It's worth noting, however, that natural fragrance can spark topical skin issues, too. Essential oils are complex mixtures of volatile compounds found in aromatic plants, which can be irritating in and of themselves; and because there is no industry wide regulation for quality and potency, it can be tricky to choose one at random.
As a general rule, Ciraldo recommends staying away from products that contain 5% or more essential oils and choosing a company whose quality standards includes third-party lab testing and formulations that are based on clinical testing and peer-reviewed studies. A quick email to customer service should be able to provide this information.
If you’re still unsure about a product containing natural or synthetic fragrance, Ciraldo recommends applying a generous amount directly behind your ear or below your underarm to see if you develop a reaction. “A patch test is exactly what we do in the dermatology office,” she says. “We need to empower the consumer to have a sense of her own skin.” Another fail-safe alternative: Go fragrance free.
Sustainability and Scent: What's Good for the Planet
When it comes to deciding on the right fragrance for you, make sure to look beyond topical safety. “The environment directly affects our safety,” says Timmons, who notes that even some trusted institutions, like the Cosmetic Ingredient Review, do not often connect the two. “If you put [chemicals] on your body, they will eventually go down the drain, and some of that is made up of small molecules that will come back in your drinking water.” Fragrance or no fragrance, says Timmons, when considering the environment, avoid ingredients such as sodium laureth sulfate, PEG compounds, and chemicals that end in -eth” (such as oleths and ceteareths) when shopping for beauty products since they can contain minor amounts of 1,4-dioxane, a likely human carcinogen.
Sustainability is another factor worth weighing . Over-production of anything isn’t good—not for the flower, especially if it’s vulnerable to extinction, like Indian Sandalwood, or the farmer, who often works around the clock and into the night to pluck the thousands of blooms it takes to produce one kilogram of pure essential oil.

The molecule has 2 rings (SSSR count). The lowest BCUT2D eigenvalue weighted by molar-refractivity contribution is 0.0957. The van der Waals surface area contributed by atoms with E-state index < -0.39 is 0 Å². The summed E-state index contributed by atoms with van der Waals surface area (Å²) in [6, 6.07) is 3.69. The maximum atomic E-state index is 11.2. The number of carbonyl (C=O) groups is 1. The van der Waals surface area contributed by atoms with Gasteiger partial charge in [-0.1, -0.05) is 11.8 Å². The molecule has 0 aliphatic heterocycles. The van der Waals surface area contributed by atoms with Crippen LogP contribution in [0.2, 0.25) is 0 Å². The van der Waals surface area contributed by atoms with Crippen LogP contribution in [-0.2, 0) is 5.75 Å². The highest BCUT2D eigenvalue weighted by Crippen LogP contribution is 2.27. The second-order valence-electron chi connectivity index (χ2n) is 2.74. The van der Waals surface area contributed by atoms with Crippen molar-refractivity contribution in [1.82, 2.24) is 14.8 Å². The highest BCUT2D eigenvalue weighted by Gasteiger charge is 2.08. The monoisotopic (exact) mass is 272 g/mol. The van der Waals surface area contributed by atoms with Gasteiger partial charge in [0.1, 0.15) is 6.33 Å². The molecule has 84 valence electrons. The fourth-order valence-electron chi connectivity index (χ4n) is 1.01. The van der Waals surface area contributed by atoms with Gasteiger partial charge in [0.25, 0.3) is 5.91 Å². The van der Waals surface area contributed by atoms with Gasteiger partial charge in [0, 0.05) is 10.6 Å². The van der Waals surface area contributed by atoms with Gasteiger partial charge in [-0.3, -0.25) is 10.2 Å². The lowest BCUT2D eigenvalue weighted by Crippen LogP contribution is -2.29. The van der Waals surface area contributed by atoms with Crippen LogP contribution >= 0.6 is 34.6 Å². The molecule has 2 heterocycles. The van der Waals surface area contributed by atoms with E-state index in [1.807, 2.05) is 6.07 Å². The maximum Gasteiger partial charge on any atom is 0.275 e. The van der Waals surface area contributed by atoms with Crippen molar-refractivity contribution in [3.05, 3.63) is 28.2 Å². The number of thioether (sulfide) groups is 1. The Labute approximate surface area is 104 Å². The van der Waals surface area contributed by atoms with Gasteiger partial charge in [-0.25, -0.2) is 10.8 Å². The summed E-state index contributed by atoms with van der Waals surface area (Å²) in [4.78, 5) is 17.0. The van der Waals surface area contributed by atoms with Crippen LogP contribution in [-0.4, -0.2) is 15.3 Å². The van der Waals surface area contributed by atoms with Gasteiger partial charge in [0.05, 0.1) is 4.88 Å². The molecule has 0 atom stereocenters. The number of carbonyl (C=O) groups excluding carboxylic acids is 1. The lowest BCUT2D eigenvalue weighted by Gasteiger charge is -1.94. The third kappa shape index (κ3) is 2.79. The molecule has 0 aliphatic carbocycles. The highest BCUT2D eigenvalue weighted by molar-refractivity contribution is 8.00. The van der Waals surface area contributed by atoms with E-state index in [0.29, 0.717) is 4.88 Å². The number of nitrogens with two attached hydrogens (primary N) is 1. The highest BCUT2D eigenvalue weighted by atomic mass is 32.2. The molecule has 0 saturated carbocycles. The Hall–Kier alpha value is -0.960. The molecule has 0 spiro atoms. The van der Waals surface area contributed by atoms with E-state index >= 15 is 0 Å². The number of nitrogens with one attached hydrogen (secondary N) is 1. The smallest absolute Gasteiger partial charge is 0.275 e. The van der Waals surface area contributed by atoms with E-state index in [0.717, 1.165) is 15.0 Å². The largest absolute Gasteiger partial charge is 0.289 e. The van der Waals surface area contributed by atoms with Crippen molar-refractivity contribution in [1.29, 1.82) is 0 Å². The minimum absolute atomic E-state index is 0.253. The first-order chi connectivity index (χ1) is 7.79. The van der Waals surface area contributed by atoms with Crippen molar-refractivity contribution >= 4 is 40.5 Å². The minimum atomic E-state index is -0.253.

Look for labels by an independent certification company like Ecocert: A stamp that reads “Cosmos Organic” means at least 95% of the plants it contains is organic; Fair for Life indicates that 80% of its raw materials come from Fair Trade. You can also turn to trusted certifiers like Cradle to Cradle: The non-profit organization assesses products based on their material health, which will tell you if a synthetic chemical is safe for you and the environment, and provide more information about its reuse; renewable energy and carbon management; water use; and social fairness. Cradle to Cradle also rates products accordingly (from basic and bronze to gold and platinum). Currently, their database includes only one fragrance house—Henry Rose—and it’s certified gold.
The Future Comes Down to You
At the end of the day, experts unanimously agree, it’s your purchasing power that will drive the quest for more transparency and innovation forward by applying steady pressure where it matters. Until more regulatory bills are passed, like the California Safe Cosmetics Act, which mandates the disclosure of problematic ingredients like endocrine disruptors or carcinogens in personal care products, asking brand and fragrance houses for answers to specific questions is the most effective way to assess a company’s sustainability practices. Because smelling good and doing good should go hand in hand.
Watch actress Michelle Pfeiffer share her clean beauty lightbulb moment and the journey to creating her first-of-its kind Henry Rose perfume line. (It's a don't miss—really.)